Gazette Vet: Friend or Foe


By John Andersen, DVM

My childhood impressions of being a veterinarian— heck, even my impression during veterinary school—was that I was going to be playing with animals all day, making sick pets feel better, and getting lots of licks and nuzzling as a sign of appreciation. Boy, was I wrong! What they should’ve told us in veterinary school was that we were signing up to become professional animal torturers, at least in the eyes of the animals! I’m pretty sure that after 12 years of practice, I’ve never once seen a dog or cat who has enjoyed or appreciated getting a vaccine or having their rectal temperature taken.

Yet typically at their veterinary visits, domestic dogs and cats are incredibly polite and gracious. Cats tend to just freeze, seeming to sense that if they can just be quiet and don’t move, things will be over quicker. They often accept their vaccines or blood draws with an eerie calm, even though they are clearly nervous on the inside.

Most dogs are generally so social that they see the visit as another chance to make a new friend and maybe get a treat or two. The shots and temperature taking are speed bumps on the way to another treat or more pats on the head. Even for the nervous ones, they tend to behave with incredible submission, making me wonder sometimes, “How many shots would it take for you to growl?”

I often wonder, what do these pets really think of me? Dogs and cats are certainly capable of memory and relationships. Do they remember Dr. Andersen? Do they think I’m the professional animal torturer guy? Do the sick animals ever appreciate that the reason they got better was that I had to poke them and shove pills down their mouth? Do they think I’m just a really weird friend of their owners?

These random thoughts and emotions came flooding in when I recently had to put a dog named Annie to sleep because of end-stage cancer.

Annie was a yellow Labrador Retriever who was always very nervous at our office, to the point where she would often tremble when I would examine her, terrified that something bad was going to happen. For her part, the concern was justified. We had years of wellness visits, where vaccines, blood draws, and rectal temperatures regularly took place.

Unfortunately for her owners, Annie was a frequent flier for problems, Lyme disease, a herniated disk, not one but two knee surgeries. Annie had a lot of unpleasant vet visits, but despite her anxiety, she was always sweet and would never ever bite or growl.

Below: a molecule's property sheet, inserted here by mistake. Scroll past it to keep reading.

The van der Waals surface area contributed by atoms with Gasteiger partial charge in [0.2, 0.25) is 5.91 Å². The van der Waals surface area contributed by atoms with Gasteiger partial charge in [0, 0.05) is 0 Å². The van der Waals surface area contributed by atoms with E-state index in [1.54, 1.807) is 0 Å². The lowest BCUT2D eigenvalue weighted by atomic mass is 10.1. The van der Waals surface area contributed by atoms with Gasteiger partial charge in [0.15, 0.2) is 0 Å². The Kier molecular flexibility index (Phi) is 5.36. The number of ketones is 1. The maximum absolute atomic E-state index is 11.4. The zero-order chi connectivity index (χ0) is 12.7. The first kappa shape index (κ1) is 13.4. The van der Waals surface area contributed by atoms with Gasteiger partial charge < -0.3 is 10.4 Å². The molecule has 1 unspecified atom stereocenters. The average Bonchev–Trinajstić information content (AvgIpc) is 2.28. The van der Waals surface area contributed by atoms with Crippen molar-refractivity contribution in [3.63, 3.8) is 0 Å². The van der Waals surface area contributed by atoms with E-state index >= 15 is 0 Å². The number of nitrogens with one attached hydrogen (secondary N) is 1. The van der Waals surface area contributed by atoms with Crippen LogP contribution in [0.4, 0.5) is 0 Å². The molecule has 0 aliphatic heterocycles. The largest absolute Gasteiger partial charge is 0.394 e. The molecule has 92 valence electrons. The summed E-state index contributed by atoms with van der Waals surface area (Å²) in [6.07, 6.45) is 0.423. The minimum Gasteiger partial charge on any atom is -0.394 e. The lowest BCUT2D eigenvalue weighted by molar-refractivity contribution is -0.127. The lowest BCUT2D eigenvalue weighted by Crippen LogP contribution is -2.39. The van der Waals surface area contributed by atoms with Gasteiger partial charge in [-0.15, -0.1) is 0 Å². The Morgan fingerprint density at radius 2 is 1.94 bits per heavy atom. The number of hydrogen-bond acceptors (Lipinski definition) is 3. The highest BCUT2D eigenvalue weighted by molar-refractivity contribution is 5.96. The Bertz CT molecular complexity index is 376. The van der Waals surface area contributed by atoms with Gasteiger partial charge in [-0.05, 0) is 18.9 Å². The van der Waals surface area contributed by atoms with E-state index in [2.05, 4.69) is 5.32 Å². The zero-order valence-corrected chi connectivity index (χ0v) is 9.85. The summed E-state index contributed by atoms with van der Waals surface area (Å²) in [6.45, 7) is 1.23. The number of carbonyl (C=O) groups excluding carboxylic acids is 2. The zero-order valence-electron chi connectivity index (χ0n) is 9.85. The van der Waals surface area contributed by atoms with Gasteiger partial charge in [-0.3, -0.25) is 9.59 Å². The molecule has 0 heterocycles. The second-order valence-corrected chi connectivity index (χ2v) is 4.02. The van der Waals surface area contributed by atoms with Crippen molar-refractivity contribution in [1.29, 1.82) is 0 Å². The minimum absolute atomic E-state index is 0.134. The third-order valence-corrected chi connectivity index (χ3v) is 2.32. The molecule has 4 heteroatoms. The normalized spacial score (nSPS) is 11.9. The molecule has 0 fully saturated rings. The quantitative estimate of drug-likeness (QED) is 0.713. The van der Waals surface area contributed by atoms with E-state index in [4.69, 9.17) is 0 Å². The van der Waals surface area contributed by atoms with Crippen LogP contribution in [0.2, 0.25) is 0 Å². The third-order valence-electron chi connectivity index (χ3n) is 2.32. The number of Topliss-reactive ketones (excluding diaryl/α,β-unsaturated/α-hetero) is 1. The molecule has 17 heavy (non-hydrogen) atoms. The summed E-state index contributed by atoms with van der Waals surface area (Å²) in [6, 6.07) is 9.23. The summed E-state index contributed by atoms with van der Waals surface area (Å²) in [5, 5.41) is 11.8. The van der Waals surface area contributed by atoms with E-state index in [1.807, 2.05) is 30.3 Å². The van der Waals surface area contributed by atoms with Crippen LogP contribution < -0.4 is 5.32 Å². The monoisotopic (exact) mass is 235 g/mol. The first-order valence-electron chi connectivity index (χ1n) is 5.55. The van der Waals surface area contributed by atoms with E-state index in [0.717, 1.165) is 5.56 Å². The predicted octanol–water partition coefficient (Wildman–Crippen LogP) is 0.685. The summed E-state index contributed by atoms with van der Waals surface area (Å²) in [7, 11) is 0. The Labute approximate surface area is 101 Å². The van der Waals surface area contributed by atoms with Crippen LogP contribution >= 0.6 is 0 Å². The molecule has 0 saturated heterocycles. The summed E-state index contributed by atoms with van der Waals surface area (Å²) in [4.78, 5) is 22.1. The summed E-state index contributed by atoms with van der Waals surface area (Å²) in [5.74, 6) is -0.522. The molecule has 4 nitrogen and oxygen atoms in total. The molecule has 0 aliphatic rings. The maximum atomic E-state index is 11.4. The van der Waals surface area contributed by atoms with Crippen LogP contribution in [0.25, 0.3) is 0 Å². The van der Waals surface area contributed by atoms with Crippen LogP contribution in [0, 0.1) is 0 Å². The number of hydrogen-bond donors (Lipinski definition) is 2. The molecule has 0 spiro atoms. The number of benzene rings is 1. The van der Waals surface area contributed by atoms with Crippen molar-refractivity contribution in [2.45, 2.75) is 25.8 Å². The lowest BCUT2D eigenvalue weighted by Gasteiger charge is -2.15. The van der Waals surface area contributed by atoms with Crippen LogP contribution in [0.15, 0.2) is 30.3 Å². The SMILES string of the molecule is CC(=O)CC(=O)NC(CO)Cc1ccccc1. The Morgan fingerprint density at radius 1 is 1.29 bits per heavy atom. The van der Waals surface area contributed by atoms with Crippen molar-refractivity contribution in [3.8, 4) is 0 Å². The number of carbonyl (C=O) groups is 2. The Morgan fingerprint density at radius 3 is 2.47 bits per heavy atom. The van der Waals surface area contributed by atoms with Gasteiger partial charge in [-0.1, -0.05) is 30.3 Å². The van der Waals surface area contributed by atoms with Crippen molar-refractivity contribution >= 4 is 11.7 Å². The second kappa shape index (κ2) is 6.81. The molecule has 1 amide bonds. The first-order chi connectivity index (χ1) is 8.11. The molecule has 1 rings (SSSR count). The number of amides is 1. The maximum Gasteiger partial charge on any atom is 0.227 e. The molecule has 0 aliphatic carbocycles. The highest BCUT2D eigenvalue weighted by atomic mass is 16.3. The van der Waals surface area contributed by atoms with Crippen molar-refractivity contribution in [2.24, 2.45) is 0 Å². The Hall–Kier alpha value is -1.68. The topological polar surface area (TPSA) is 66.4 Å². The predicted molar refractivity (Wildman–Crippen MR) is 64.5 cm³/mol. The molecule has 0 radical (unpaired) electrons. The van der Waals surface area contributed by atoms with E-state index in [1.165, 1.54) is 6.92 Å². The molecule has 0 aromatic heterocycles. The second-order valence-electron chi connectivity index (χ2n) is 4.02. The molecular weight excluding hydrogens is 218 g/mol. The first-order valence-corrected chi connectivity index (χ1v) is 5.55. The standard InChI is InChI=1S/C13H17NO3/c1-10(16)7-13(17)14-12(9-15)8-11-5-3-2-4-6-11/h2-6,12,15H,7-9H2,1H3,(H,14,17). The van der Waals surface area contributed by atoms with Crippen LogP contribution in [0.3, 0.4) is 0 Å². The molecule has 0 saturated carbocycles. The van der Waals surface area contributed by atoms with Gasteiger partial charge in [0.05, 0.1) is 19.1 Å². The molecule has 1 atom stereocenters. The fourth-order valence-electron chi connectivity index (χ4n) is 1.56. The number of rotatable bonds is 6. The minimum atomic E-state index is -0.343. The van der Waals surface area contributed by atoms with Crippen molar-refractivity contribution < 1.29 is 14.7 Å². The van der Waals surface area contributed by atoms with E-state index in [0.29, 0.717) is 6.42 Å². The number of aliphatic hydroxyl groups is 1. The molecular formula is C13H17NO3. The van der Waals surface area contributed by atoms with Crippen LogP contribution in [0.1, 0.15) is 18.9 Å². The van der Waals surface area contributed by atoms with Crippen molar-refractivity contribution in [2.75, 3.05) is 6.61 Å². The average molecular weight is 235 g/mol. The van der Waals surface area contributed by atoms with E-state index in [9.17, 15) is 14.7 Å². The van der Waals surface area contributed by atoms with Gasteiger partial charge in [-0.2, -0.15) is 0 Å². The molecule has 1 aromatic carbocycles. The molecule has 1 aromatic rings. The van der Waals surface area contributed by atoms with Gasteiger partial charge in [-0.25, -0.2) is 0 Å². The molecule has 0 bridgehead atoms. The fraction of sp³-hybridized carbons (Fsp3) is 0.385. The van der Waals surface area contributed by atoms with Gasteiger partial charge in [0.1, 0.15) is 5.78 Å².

Earlier this year, Annie came in with a rather large lump on her lip. Initial testing showed that it was concerning, so we scheduled surgery and removed it. Unfortunately, a short time later Annie came back in with huge enlargement of her local lymph nodes. I knew then that the cancer had spread systemically and that her time was going to be short.

This broke my heart. Annie was a dog with whom we had been through a lot. Between surgeries and diseases, Annie was always keeping my job interesting and challenging. And though she was not the type of dog to jump up on me and lick me affectionately, it was clear that she eventually began to have a relationship with me and my staff. Call it a truce: You guys do what you need to do. I’ll stand here and shake, just please be nice to me. I always liked Annie because she was her dad’s best friend and I could appreciate what a good companion she was. In all the cliché ways, she was a good dog.

We began some relatively benign chemotherapy to try to keep her comfortable and alive for as long as possible. Annie was a champ, doing her best to keep up a charade of normalcy despite her growing lymph nodes.

But more recently it was clear that she was in trouble. Her bad days seemed to be growing in number. One day she came in not eating and very lethargic. According to her owner she hadn’t eaten anything for a day or two. Annie never missed a meal. As I entered the room, I was pretty convinced it was going to be the day to let her go. But Annie just looked up at me and nervously wagged her tail. I got down on the floor with her and gave her a big hug, just like I would my own dogs, just to show her in a simple way that I cared for her, and that today wasn’t going to be a “torture day.” I got out some milk bone biscuits, and sure enough she started gobbling them down while wagging her tail. It was a profound moment. I could just feel a level of trust and, dare I say, friendship between us. She was clearly telling me that today was not going to be the day. We fed her a ton of biscuits.

The next week, Annie became more ill and finally we put her to sleep. After doing this part of my job hundreds and hundreds of times, I have to admit that it doesn’t make me too sad anymore. The vast majority of pets we put to sleep have lived spoiled lives and are simply at the end of their line. But with Annie I felt sadness. This dog had let me into her sacred circle of trust and friendship, which was pretty humbling for this veterinarian. I was reminded of what a great impact our pets can have in our lives when we open up and let them in.


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